I’ve been an avid listener of the podcast On Being for a number of years now. So when Krista Tippett released her book Becoming Wise: An Inquiry into the Mystery and Art of Living I couldn’t wait to read it. I’ve marked it up in every chapter and re-read the book a few times now. Every time I read it I get something new out of it. The book chronicles her learnings from conversations over the years with experts spanning all disciplines. Krista Tippett has a background in history, politics and religion, which blend beautifully together in her conversations. She describes her work as a, “cartography of wisdom about our emerging world.” She began to see a need to dig into the complexity of human nature by asking better questions and giving voice to, “those raw, essential, heartbreaking and life-giving places in us, so that we may know them more consciously, live what they teach us, and mine their wisdom for our life together.” She looks at our relationship to the natural world, to marriage, family, identity, technology, life and death. Asking the questions, “What does it mean to be human? What matters in a life? What matters in a death? How to be of service to each other and the world?” I find that at the center of her work she’s really seeking to understand what it means to be a good human.
Becoming Wise is organized around five subject areas: words, the body, love, faith, and hope. It begins with words because, “the words we use shape how we understand ourselves, how we interpret the world, how we treat others.” She shares her own wisdom threaded with conversations with Poet Elizabeth Alexander, Father Kilian McDonnell, physician Rachel Naomi Remen, civil rights veteran Vincent Harding and more. As the separate dialogues weave together they speak about how we communicate with each other, the stories we tell, the words we use to describe our lives and the art of generous listening.
Next comes the discussion on the body, flesh. She starts by stating, “mind and spirit are as physical as they are mental,” meaning that we see our emotions and memories actually manifest in physical form in our bodies. She touches on how medicine and religion over the ages have approached body and spirit as separate and that approach is shifting to a more holistic view now. Interwoven in this chapter are conversations with Jon Kabat-Zinn, Dan Barber, Matthew Sanford, Parker Palmer and more.
Tippett leads into the third subject, love, by saying, “If we are stretching to live wiser and not just smarter, we will aspire to learn what love means, how it arises and deepens, how it withers and revives, what it looks like as a private good but also a common good.” I could not love that thought more. That we can be so private and selective with our love but it’s much bigger than romantic or deep love we experience with family. Love can also be trivialized, thrown about when we don’t mean it, “I love your shirt.” This chapter looks at love as friendship, compassion, kindness, benevolence, active interest in others known and unknown, self-love as well as romantic love. Weighing in on love are John Lewis, W.E.B. DuBois, Sister Simon, Xavier Le Pichon, Eve Ensler and more, each with a different take but united by the vision that we all seek community, the need to reach out into the void and take care of each other, to extend kindness and perform acts of generosity.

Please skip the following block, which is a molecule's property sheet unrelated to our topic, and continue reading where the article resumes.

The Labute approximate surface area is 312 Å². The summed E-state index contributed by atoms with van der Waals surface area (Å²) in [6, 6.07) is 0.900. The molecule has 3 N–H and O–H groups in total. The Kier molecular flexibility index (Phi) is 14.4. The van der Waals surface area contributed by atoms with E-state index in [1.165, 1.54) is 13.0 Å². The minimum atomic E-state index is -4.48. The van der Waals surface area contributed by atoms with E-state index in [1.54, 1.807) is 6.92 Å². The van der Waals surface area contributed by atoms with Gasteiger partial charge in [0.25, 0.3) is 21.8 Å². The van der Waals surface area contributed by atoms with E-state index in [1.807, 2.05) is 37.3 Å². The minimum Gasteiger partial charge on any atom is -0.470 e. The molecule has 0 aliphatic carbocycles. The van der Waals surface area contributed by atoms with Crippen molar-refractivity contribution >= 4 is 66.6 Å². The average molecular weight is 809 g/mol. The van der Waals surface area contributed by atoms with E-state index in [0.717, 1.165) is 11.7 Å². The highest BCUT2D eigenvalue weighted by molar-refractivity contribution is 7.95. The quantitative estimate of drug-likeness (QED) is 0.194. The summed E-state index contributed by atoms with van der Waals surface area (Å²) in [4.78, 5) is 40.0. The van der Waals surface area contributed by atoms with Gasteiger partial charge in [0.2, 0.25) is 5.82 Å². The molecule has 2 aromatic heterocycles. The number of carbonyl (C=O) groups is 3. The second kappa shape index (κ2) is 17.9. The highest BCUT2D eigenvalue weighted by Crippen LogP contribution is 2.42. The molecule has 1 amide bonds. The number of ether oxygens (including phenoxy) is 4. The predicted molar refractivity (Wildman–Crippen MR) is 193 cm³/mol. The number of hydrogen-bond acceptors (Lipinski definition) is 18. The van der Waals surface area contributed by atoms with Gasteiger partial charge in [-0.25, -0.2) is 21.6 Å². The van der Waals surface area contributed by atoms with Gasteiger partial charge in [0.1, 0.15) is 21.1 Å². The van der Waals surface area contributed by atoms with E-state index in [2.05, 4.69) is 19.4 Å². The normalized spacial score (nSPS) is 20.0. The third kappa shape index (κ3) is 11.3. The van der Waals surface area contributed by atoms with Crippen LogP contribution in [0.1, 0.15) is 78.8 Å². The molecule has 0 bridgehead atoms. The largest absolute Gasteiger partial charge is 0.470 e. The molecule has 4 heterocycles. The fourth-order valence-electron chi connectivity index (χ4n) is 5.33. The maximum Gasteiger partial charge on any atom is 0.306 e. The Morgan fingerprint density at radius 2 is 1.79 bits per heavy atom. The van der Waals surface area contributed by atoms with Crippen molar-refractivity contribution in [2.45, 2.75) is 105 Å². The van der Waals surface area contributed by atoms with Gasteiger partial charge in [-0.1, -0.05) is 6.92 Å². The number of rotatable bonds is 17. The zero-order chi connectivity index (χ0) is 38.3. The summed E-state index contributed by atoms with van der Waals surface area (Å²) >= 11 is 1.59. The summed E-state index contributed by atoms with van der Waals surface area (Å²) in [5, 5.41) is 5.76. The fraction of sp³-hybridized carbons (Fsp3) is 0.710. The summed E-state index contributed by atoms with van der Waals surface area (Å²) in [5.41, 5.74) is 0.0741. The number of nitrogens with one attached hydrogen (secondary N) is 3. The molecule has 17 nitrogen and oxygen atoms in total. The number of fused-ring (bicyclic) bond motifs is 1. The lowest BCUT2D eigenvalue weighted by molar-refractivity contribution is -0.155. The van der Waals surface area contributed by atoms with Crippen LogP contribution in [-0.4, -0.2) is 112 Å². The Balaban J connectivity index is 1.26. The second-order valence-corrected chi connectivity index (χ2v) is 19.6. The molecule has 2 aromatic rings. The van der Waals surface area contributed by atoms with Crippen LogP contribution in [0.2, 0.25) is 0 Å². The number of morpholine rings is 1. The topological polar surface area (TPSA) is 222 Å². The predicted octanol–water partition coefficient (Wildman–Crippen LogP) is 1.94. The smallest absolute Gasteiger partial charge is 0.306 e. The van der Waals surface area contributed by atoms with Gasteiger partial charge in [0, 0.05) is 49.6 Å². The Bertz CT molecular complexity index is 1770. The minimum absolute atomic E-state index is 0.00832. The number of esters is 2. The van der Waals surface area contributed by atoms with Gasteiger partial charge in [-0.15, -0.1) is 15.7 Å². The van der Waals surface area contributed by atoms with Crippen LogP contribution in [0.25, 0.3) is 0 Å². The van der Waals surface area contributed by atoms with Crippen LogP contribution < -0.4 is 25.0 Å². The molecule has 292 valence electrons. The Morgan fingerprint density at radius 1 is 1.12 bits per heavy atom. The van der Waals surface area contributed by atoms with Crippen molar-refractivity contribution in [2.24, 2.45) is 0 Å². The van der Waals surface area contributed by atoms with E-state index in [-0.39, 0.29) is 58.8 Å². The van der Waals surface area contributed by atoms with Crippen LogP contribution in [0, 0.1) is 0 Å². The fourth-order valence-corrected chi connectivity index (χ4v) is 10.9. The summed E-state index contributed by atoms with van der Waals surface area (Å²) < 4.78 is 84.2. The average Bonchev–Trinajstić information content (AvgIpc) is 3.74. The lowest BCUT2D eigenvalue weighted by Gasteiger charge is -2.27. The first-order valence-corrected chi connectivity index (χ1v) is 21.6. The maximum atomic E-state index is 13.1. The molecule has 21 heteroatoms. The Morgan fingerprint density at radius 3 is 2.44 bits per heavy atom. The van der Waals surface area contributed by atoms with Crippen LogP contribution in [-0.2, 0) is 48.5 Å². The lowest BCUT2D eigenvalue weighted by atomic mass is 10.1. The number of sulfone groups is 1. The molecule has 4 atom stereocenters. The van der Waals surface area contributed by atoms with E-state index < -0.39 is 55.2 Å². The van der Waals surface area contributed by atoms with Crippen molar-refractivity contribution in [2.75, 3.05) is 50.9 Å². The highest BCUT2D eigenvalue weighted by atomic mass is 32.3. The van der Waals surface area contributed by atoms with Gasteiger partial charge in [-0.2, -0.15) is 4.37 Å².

Next she turns to faith, which she describes as, “breath and body, mind and spirit soaring together, alive to both mystery and reality, in kinship with others both familiar and unknown.” In her conversations with physicists, cosmologists and astronomers, Tippett looks at how science is reincorporating mystery. Also examining the terms spirituality and religion. Robert Coles, Nathan Schneider, Shane Claiborne, Johnathan Sacks, Pico Iyer and Reza Aslan are among those who lend their thoughts on faith to this chapter. With Tippett’s background in religion, I found this to be the most in-depth chapter in the book.
Last but not least we arrive at hope. “Hope” she says, “is distinct, in my mind, from optimism or idealism. It has nothing to do with wishing. It references reality at every turn and reveres truth. It lives open eyed and wholehearted with the darkness that is woven ineluctably into the light of life and sometimes seems to overcome it. Hope, like every virtue, is a choice that becomes a practice that becomes spiritual muscle memory. It’s a renewable resource for moving through life as it is, not as we wish it to be.” Have you ever heard hope described so beautifully? There are a few final conversations, with David Sloan Wilson, Brene Brown and Maria Popova. I find hope to be the perfect ending to her book. It wraps everything together, going back to the central idea of what it means to be a good human. Tippett describes this idea by saying, “we want to be called to our best selves. We long to figure out what that would look like. And we are figuring out that we need each other to do so.”
I absolutely love this book. I return to my underlined passages time and again when the world feels heavy. It’s unique in its approach to each of the five subjects, interwoven with conversations spanning vastly different disciplines. It expands your thinking and introduces you to new areas of research, philosophy, science and art. But what I find most interesting is that alongside all of this discovery and progress, you find time-honored knowledge and concepts. And so I’ll leave you with this, “so much of what we discover, when we aspire to be wise, are things human beings have known forever but then forgot.”